IOBA Virtual Rare Book Fair
May 15–17, 2020
Virtual doors open 1:00pm EST
The Independent Online Booksellers Association (IOBA) is proud to announce its first virtual international rare and antiquarian book fair, to be held Friday, May 15 to Sunday, May 17, 2020 at www.iobabookfair.com.
The virtual book fair will enable attendees to browse hundreds, if not thousands, of books and items of ephemera from the safety of their homes. Over four dozen exhibiting booksellers will be available for questions at their “booths” so customers may shop at their leisure during the 3-day fair.
When asked what attendees can expect from the book fair, Doug Nelson, President of IOBA, responded, “We took the best elements from physical book fairs – fresh material, exhibitors from around the globe, and the ability for attendees to easily interact with the exhibitors – and put it online. We anticipate this fair will be a success for our members and the book-buying public, and it will hopefully be the first of many.”
The Independent Online Booksellers Association is a trade organization representing more than 300 online rare and antiquarian booksellers worldwide. IOBA has promoted professionalism, ethics, and trust in online bookselling since 1999. To learn more about IOBA, its members, or to join, visit www.ioba.org.
On Display: 2020 Small Works Exhibition
Homage to Paul Klee (Blue Night) by Amy Ione
Percept: Space Study, #3 by Amy Ione, painting
Dates: March 1 through March 30, 2020
Opening: March 7, 1-4pm, 401 Main Street, Edmonds, WA 98020
Edmonds Art Walk, March 19, 5-8pm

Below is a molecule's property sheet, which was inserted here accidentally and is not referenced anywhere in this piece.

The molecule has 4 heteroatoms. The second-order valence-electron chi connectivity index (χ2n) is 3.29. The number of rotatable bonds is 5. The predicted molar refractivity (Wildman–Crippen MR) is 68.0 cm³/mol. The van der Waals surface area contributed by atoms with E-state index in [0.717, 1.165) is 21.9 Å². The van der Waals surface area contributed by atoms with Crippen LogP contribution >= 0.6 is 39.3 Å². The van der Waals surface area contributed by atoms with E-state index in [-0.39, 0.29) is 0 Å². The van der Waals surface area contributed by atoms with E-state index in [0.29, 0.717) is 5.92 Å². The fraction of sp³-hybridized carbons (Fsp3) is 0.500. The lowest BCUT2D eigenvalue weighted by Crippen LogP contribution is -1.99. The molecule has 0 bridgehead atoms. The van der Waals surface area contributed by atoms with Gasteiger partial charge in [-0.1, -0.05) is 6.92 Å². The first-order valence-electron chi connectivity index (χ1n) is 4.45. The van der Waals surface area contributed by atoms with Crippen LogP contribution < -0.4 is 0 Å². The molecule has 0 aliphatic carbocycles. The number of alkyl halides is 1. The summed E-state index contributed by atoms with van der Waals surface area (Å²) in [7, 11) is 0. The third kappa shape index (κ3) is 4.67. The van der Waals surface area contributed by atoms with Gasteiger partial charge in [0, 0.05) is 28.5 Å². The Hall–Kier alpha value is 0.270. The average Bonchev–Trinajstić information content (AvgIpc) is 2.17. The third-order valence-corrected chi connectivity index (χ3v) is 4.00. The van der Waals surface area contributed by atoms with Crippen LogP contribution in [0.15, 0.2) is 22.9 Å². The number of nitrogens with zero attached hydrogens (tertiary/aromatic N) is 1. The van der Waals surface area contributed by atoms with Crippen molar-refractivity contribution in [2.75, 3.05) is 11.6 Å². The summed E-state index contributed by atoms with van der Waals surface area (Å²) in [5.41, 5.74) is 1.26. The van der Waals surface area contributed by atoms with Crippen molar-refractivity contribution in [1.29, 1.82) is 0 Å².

Mutation Study #1 (left) is on display in the Berkeley Art Center (BAC) Annual Members Exhibition, Part 1,
January 11–25, 2020
1275 Walnut Street
Berkeley, CA 94709
January 11, 6pm–8pm
Image-making, research and visual technologies have shaped each other over the past century and a half, argues Geoffrey Belknap, marking Nature’s anniversary. here
From the essay:
“Over the years, Nature adapted through its succession of editors, with, in recent decades, ‘sister’ journals carving out their own space in increasingly specialized scientific disciplines. Images remained central throughout. For instance, in 1896, Nature published physicist Wilhelm Röntgen’s first X-ray plates1; in the 1920s, maps to debate Alfred Wegener’s theory of continental drift2; and in 1968, the graphs that described astrophysicist Jocelyn Bell Burnell’s discovery of pulsars.”
Reviewed by Amy Ione
As I began Phillip Thurtle’s well-researched Biology in the Grid: Graphic Design and the Envisioning of Life, I wondered how his “envisioning of life” would intersect with the abundant evidence that a complex array of grids have served as a foundational element in art, architecture, and design production throughout history. A few examples that quickly come to mind include those used to construct perfectly proportioned Egyptian and Aztec temples, Islamic and Buddhist art, Chuck Close’s stylized portraits, and the layout of medieval illuminated manuscripts. Rosalind Krauss’ 1978 statement that the surfacing of the grid in early twentieth century modernist art was an announcement of “modern art’s will to silence, its hostility to literature, to narrative, to discourse”  is also a part of the grid litany, although one that gives a negative cast to how we use grids to engage with objects in our world.
As it turns out, Biology in the Grid moves along a markedly different track. Despite his integration of graphic design, the entertainment industry, advertising, and cultural theory, the book is largely orthogonal to the long art and design trajectory. Thurtle sees grids as a framework within a biopolitical circumstance and makes the point that “living in the grid’ does not equalize us because all lives are not treated similarly despite the seeming uniformity of the form. In his words: Continue reading “Book Review: Biology in the Grid: Graphic Design and the Envisioning of Life by Phillip Thurtle”